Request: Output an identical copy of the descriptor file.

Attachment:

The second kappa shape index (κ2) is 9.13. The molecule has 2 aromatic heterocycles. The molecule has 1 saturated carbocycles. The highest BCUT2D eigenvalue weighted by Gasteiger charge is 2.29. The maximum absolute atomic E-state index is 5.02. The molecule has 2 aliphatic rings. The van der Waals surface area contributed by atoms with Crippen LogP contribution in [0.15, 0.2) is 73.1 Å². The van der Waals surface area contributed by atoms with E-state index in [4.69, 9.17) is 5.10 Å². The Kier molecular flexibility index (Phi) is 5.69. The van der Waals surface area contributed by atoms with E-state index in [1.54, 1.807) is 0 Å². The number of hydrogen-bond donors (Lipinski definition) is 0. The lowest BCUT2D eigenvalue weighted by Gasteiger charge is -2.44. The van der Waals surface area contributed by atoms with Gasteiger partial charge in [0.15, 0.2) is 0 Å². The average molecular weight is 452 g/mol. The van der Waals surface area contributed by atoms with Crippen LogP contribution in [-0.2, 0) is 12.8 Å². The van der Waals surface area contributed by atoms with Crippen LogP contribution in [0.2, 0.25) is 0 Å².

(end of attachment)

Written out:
The second kappa shape index (κ2) is 9.13. The molecule has 2 aromatic heterocycles. The molecule has 1 saturated carbocycles. The highest BCUT2D eigenvalue weighted by Gasteiger charge is 2.29. The maximum absolute atomic E-state index is 5.02. The molecule has 2 aliphatic rings. The van der Waals surface area contributed by atoms with Crippen LogP contribution in [0.15, 0.2) is 73.1 Å². The van der Waals surface area contributed by atoms with E-state index in [4.69, 9.17) is 5.10 Å². The Kier molecular flexibility index (Phi) is 5.69. The van der Waals surface area contributed by atoms with E-state index in [1.54, 1.807) is 0 Å². The number of hydrogen-bond donors (Lipinski definition) is 0. The lowest BCUT2D eigenvalue weighted by Gasteiger charge is -2.44. The van der Waals surface area contributed by atoms with Gasteiger partial charge in [0.15, 0.2) is 0 Å². The average molecular weight is 452 g/mol. The van der Waals surface area contributed by atoms with Crippen LogP contribution in [-0.2, 0) is 12.8 Å². The van der Waals surface area contributed by atoms with Crippen LogP contribution in [0.2, 0.25) is 0 Å².